Booyah! This WP filter fixed the script kiddie attack. I still firewalled the person, but I don’t have to watch the logs like a hawk to add more IPs to the firewall. THANK YOU.

  7. Chad says:

    I’m totally onboard for disabling xmlrpc.php server wide in my /etc/httpd/conf/includes/pre_main_global.conf file. But I am left with this questions…is there a way to determine that a particular plugin “NEEDS” xmlrpc.php in order to work? I have concerns with blocking access to it and then having an issue 2 months down the road and not know that the issue is with the fact that I blocked xmlrpc.php previously.

    Are there any common signs to look for in a log file or such which would point to a xmlrpc.php block as the cause?

  8. Soumitra says:

    Hi, I just installed the plugin , Disable XML-RPC

    Lets see!

  9. Phranq says:

    Hey am using WordPress app to post with my android smartphone. Now I can’t login and my login credentials are correct. The response I got was ” we can’t log you in couldn’t connect to the WordPress site”.Could you help me fix this WordPress app login error.

    • WPBeginner Support says:

      If you had disabled XML RPC then you may not be able to login using WordPress mobile app. Look in your theme’s functions.php file for this code

      add_filter('xmlrpc_enabled', '__return_false');

      If it is there, then you need to remove it. You can also try deactivating plugins and turning them on one by one until you find the plugin that is stopping you from login using WordPress mobile app.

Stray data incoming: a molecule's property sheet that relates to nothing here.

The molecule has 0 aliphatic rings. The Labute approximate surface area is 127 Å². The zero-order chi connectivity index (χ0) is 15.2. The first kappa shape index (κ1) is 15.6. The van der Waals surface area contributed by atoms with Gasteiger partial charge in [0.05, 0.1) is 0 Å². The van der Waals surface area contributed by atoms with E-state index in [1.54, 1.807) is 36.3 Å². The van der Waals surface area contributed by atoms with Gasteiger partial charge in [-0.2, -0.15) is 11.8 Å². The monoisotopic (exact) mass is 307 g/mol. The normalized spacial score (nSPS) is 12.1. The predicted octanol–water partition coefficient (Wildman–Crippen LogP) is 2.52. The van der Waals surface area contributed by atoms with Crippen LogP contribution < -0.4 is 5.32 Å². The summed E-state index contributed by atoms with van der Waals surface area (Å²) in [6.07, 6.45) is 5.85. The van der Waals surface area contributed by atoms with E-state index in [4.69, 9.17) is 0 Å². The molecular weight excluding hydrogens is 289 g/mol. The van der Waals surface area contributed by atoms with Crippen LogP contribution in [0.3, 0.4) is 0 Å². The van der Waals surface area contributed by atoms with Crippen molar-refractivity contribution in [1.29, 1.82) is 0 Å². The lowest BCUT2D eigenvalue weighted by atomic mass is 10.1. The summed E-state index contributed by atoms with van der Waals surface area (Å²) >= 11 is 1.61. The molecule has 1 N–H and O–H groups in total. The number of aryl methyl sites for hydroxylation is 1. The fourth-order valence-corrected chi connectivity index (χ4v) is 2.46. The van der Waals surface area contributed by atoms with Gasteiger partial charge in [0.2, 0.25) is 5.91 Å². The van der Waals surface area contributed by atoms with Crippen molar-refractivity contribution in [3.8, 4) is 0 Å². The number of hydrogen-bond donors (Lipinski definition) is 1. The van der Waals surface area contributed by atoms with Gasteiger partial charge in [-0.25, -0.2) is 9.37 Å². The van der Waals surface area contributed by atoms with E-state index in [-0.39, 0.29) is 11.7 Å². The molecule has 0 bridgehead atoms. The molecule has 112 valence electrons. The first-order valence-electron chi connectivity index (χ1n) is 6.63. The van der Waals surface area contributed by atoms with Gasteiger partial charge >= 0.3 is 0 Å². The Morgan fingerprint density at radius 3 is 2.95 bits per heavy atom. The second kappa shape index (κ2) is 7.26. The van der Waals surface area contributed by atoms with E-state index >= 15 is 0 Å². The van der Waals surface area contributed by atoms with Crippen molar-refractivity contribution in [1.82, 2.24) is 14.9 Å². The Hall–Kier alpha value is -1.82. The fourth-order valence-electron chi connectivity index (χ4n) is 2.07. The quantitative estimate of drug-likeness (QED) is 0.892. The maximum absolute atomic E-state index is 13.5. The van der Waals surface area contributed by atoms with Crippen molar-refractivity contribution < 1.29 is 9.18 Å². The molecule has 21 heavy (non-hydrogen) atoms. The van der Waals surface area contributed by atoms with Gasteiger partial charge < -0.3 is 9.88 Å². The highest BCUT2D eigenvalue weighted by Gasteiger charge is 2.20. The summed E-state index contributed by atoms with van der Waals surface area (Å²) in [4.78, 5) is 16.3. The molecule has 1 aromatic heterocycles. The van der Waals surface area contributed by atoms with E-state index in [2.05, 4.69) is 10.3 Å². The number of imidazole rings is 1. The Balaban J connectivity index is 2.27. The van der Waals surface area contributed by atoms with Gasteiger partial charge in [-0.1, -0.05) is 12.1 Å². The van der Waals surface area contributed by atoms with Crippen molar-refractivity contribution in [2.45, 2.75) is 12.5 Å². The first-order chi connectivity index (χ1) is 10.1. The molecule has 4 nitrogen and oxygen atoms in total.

10. Josiah says:

    It’s worth noting, that “allow from” is optional, and if used should be updated to include your IP, or the IP of the device that needs access to xmlrpc.php (it would be good to cite examples in this article).

  11. Natalie says:

    I am using GoodbyeCaptcha plugin to turn off the XML-RPC and works with no problem while Jetpack is activated.
    Hope it helps

  12. ATI says:

    Sorry, I’ve tried this method many times. It didn’t work for me – in fact it brought the front end down (blocking visitors read access to the web page) after adding these codes to the .htaccess file.

  13. Gretchen Louise says:

    Does disabling it this way prevent this issue? I have a friend whose site is continually crashing because of her xmlrpc file being attacked.

  14. Christopher Ross says:

    Keith, there’s a trend in WordPress to move non-theme related functions out of the functions.php file and into a “site specific plugin”, basically a plugin that you only activate on one unique website and it stores the non-theme related functions for that site.

    You can accomplish the same thing by placing the code in your functions.php file.

  15. Keith Davis says:

    Hi Guys
    Sorry to be a bit thick but could you expand on… “All you have to do is paste the following code in a site-specific plugin:”

    Which plugins are site specific?